The revolving door keeps spinning with QP athletics



By Jim Hague

Observer Sports Writer

There was a meeting that took place last August, set up by long-time Queen of Peace athletic director and do-everything Ed Abromaitis, with the new QP principal John Bellocchio and the sports columnist of The Observer.

Abromaitis told me that Bellocchio was concerned about negative publicity the athletic program had received in the paper and wanted to make sure that the Golden Griffins would get a fair shake in the future under his watch.

Bellocchio was told at the time that I was concerned about the direction that former QP principal Brother Larry Lavallee took the athletic program, that there was a constant revolving door at the school with coaches coming and going almost on a yearly basis.

Since Brother Larry had resigned last June and Bellocchio was hired as his replacement, he assured me that things were going to change in the future, that QP athletics was moving in a positive direction.

Well, it certainly didn’t last long.

It’s not even a year in Bellocchio’s tenure and already changes are being made.

For one, Abromaitis, who has had to endure two strenuous tenures as the school’s athletic director, has been reassigned by Bellocchio to a non-athletic role as a mentor to the school’s younger teachers and a physical education teacher.

Abromaitis, who declined to comment for this column, was reportedly not happy with the shift. But Abromaitis, who has spent nearly 40 years at the school as a coach and athletic administrator, has always been one to fall on the sword for Queen of Peace.

As Abromaitis’ replacement, Bellocchio has hired Mike Miello, the former Hackensack, Ramapo and William Paterson head football coach. Miello had been an associate of Bellocchio when the two worked together in Hackensack.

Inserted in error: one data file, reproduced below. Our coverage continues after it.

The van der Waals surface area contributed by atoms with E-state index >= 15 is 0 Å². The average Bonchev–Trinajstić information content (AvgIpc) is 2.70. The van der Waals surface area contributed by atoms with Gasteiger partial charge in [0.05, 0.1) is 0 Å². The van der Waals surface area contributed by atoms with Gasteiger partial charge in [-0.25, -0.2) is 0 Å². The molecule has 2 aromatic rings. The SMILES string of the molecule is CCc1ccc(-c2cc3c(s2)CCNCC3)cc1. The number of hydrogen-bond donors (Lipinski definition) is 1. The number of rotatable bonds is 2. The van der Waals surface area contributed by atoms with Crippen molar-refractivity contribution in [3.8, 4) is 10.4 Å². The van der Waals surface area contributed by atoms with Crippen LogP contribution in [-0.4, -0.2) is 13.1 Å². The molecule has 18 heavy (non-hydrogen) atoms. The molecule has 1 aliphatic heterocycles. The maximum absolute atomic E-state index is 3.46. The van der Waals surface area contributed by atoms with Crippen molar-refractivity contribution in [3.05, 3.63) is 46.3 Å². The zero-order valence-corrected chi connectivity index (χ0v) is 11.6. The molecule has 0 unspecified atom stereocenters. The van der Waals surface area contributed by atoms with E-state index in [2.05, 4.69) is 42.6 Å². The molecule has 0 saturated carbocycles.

Miello may have a name recognition, but he’s certainly not a true green and gold bleeder like Ed Abromaitis.

Bellocchio, to his credit, did return my phone calls.

“Eddie Abromaitis is as good as it gets,” Bellocchio said. “I described him best as being a legend here. He’s done a phenomenal job. I’m able to offer him as a role model, as someone who knows tradition, who has impeccable and exceptional character. He’s going to help us grow. I needed him internally to help as a mentor. In my eyes, he has extraordinary talents there. This is right for Queen of Peace.”

Bellocchio continued to sing Abromaitis’ praises.

“He’s been a role model to me,” Bellocchio said.

Then why replace him? Why rip the man’s heart out – now for a second time – in order to give him a thankless position inside the school? Abromaitis is and was Queen of Peace athletics. Anywhere in the state that you could go, if you mentioned Queen of Peace, the first name that came to mind was Ed Abromaitis.

During his tenure, not only was Abromaitis the athletic director for almost 30 years in two different stints, but he was also the highly successful head baseball coach. He also served as an assistant football coach for many years and was asked to step in as an interim head football coach when former coach Tom Ferreiro was removed a few years ago.

In fact, when someone asked Abromaitis to do something there, he did it without a question or qualm. When the school was replacing coaches left and right a few years ago, Abromaitis was left to pick up the pieces and tell the media the reasons why the coaches were gone. The school administration left Abromaitis to twist in the wind time and time again. Then, the school replaced him and then brought him back after three years.